Project roadmaps are big-picture, high-level overviews for stakeholders that don’t need nitty-gritty details. Project roadmaps convey the goals, significant milestones, and dependencies of a project to implementation teams, managers, and senior stakeholders. 

Here’s an example of what a project roadmap looks like in Teamhood:

agile roadmap project roadmap

This roadmap shows the initiatives involved in a project over a specific timescale. You can see that time is displayed in units of months, you can also add milestones to mark quarterly deadlines, as well as other important dates such as product launches and testing. 

You can also see that the initiatives on the roadmap are color-coded to easier identify their type.

Tips on how to produce a project roadmap

Define project objectives 

The first step for project planning is to work out your strategic goals and objectives, and then work backward to come up with measurable key performance indicators (KPIs) that relate to those goals. Consider the scope of the project, your target audience/market, and possible timescales. 

Identify relevant data points and KPIs

These are the KPIs you will use to track project progress. What deliverables and milestones are relevant to the goals that you can track accurately during the project?

Define the project timeline

The simplest way to do this is to take the milestones you’ve devised in the step above and lay them out on a timeline. Consider the dependencies between them and how they are related. Once you have laid out the milestones and you have estimated how long each one will take, you will be able to come up with an overall project timeline. 

This is what laying our milestones could look like when using a project management software such as Teamhood:

Create an MVP or mock-up of your roadmap

Just as you would do with a software product, it is useful first to test your assumptions by building a minimum viable version – or mock-up – of the roadmap. 

Take your project objectives and available data points, then plot the variables against the timeline. This is where you will likely want to use a project management software tool like Teamhood to map out the information easily.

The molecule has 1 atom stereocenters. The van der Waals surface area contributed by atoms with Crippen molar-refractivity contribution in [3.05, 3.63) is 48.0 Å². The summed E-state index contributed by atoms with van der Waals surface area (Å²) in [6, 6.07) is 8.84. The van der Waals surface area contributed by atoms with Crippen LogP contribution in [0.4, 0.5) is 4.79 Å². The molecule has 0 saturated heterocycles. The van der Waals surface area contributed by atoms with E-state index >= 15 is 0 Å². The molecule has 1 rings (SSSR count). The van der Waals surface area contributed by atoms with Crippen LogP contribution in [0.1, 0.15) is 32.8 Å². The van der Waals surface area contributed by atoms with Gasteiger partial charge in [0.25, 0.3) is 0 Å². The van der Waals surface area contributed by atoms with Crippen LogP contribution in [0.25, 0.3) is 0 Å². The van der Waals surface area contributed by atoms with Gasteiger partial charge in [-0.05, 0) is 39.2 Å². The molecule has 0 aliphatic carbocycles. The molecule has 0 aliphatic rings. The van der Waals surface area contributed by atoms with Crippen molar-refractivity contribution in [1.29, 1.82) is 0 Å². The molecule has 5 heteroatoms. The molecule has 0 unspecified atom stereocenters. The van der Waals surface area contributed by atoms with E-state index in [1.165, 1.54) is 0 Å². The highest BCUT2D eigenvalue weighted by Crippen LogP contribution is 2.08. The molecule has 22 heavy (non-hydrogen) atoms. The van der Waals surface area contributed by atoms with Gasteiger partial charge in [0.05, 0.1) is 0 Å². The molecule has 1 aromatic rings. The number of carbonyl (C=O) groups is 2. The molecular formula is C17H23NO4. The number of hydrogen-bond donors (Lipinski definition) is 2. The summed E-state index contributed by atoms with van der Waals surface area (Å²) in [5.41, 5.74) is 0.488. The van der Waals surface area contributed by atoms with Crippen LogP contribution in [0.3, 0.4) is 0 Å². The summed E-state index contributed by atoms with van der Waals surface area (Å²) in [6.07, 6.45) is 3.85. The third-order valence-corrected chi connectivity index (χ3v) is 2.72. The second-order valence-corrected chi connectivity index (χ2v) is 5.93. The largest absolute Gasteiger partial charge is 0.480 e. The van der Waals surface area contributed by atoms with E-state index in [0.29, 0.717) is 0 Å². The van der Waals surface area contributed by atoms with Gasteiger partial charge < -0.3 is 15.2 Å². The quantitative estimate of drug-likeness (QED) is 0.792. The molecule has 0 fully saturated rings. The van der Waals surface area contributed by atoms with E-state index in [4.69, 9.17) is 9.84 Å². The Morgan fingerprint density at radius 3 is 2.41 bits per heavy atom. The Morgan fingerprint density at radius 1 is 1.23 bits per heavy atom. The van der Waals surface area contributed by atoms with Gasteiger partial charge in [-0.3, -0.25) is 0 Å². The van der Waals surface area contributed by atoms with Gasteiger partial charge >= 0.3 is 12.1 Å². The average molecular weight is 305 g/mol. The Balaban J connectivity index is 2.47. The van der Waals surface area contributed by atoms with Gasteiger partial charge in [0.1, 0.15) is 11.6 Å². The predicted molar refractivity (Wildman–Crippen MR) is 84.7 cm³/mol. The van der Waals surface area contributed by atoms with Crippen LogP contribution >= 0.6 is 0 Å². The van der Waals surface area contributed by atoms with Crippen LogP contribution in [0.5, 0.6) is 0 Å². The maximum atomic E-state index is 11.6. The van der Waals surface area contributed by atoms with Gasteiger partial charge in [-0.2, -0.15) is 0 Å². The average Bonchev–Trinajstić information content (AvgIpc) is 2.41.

Review the mock-up

Review the mock-up with your team and any stakeholders you trust to give an honest opinion. Does the mock-up offer a realistic general overview of the project and its timeline? Is it easy to read and interpret? Does it seem accurate? Is there too much detail?

Ask these questions and collect all relevant feedback.

Create the roadmap in full

Once you’ve received all the feedback, review it to see if you agree. Incorporate those feedback items you agree with and that you think will improve the roadmap. Then flesh out all the details as needed.  

Update and adapt the roadmap throughout your project

Once your project begins, make sure to update your roadmap to accommodate any changes that arise.

Choose the right project management software

When creating a practical project roadmap, you need to use the right software tool that has all the functions you need. You need to be able to collect and visualize data quickly and view it at a glance. Your project management software should be able to do all of that, but also consider that you might need it to fulfill other project management functions for you as well. Here are some articles that compare different project management tools using a range of different criteria.

Once you choose the right software for you, creating and using project roadmaps will become a lot easier. Want to continue learning? Check out this post for best practices on developing roadmaps in Kanban.

How to start creating project roadmaps for your team

Teamhood’s suite of project management software tools is perfect for all aspects of the project management lifecycle, including project road mapping. It comes complete with a range of Agile tools, Gantt chart capabilities, templates, and more.  

Best of all, you can try it today for free, with no need to give us your credit card details. 

Get started using project roadmaps in Teamhood:

Visual project roadmap for high performing teams.